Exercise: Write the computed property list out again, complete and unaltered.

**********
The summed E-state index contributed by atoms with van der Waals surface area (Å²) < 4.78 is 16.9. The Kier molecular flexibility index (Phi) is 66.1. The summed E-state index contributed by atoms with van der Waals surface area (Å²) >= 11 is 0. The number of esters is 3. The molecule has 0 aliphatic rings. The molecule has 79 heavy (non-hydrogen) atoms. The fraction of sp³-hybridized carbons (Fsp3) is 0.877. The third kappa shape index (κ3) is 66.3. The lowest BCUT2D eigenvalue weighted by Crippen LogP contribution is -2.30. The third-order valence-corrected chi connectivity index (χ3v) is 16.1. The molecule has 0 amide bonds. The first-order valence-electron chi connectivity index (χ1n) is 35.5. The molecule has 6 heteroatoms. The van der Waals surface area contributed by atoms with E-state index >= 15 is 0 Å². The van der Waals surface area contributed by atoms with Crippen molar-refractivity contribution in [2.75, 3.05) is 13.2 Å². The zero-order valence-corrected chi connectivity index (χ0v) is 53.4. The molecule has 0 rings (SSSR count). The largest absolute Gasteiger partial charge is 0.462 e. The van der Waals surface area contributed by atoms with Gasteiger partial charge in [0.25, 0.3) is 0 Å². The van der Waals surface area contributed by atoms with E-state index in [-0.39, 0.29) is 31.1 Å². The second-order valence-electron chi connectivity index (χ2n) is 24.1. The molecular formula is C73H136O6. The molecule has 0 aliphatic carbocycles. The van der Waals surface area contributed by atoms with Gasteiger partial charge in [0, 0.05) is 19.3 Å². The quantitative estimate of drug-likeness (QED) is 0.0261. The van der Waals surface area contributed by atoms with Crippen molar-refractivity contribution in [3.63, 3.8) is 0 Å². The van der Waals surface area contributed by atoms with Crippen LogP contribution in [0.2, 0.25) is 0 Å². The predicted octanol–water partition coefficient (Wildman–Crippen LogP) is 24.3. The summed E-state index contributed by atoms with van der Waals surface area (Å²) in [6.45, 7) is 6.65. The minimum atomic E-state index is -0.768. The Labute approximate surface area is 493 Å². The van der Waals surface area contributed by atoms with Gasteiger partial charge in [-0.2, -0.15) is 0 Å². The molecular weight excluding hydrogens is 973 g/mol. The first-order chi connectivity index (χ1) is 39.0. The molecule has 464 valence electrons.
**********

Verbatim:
The summed E-state index contributed by atoms with van der Waals surface area (Å²) < 4.78 is 16.9. The Kier molecular flexibility index (Phi) is 66.1. The summed E-state index contributed by atoms with van der Waals surface area (Å²) >= 11 is 0. The number of esters is 3. The molecule has 0 aliphatic rings. The molecule has 79 heavy (non-hydrogen) atoms. The fraction of sp³-hybridized carbons (Fsp3) is 0.877. The third kappa shape index (κ3) is 66.3. The lowest BCUT2D eigenvalue weighted by Crippen LogP contribution is -2.30. The third-order valence-corrected chi connectivity index (χ3v) is 16.1. The molecule has 0 amide bonds. The first-order valence-electron chi connectivity index (χ1n) is 35.5. The molecule has 6 heteroatoms. The van der Waals surface area contributed by atoms with E-state index >= 15 is 0 Å². The van der Waals surface area contributed by atoms with Crippen molar-refractivity contribution in [2.75, 3.05) is 13.2 Å². The zero-order valence-corrected chi connectivity index (χ0v) is 53.4. The molecule has 0 rings (SSSR count). The largest absolute Gasteiger partial charge is 0.462 e. The van der Waals surface area contributed by atoms with Gasteiger partial charge in [0.25, 0.3) is 0 Å². The van der Waals surface area contributed by atoms with E-state index in [-0.39, 0.29) is 31.1 Å². The second-order valence-electron chi connectivity index (χ2n) is 24.1. The molecular formula is C73H136O6. The molecule has 0 aliphatic carbocycles. The van der Waals surface area contributed by atoms with Gasteiger partial charge in [0, 0.05) is 19.3 Å². The quantitative estimate of drug-likeness (QED) is 0.0261. The van der Waals surface area contributed by atoms with Crippen molar-refractivity contribution in [3.63, 3.8) is 0 Å². The van der Waals surface area contributed by atoms with Crippen LogP contribution in [0.2, 0.25) is 0 Å². The predicted octanol–water partition coefficient (Wildman–Crippen LogP) is 24.3. The summed E-state index contributed by atoms with van der Waals surface area (Å²) in [6.45, 7) is 6.65. The minimum atomic E-state index is -0.768. The Labute approximate surface area is 493 Å². The van der Waals surface area contributed by atoms with Gasteiger partial charge in [-0.2, -0.15) is 0 Å². The molecular weight excluding hydrogens is 973 g/mol. The first-order chi connectivity index (χ1) is 39.0. The molecule has 464 valence electrons.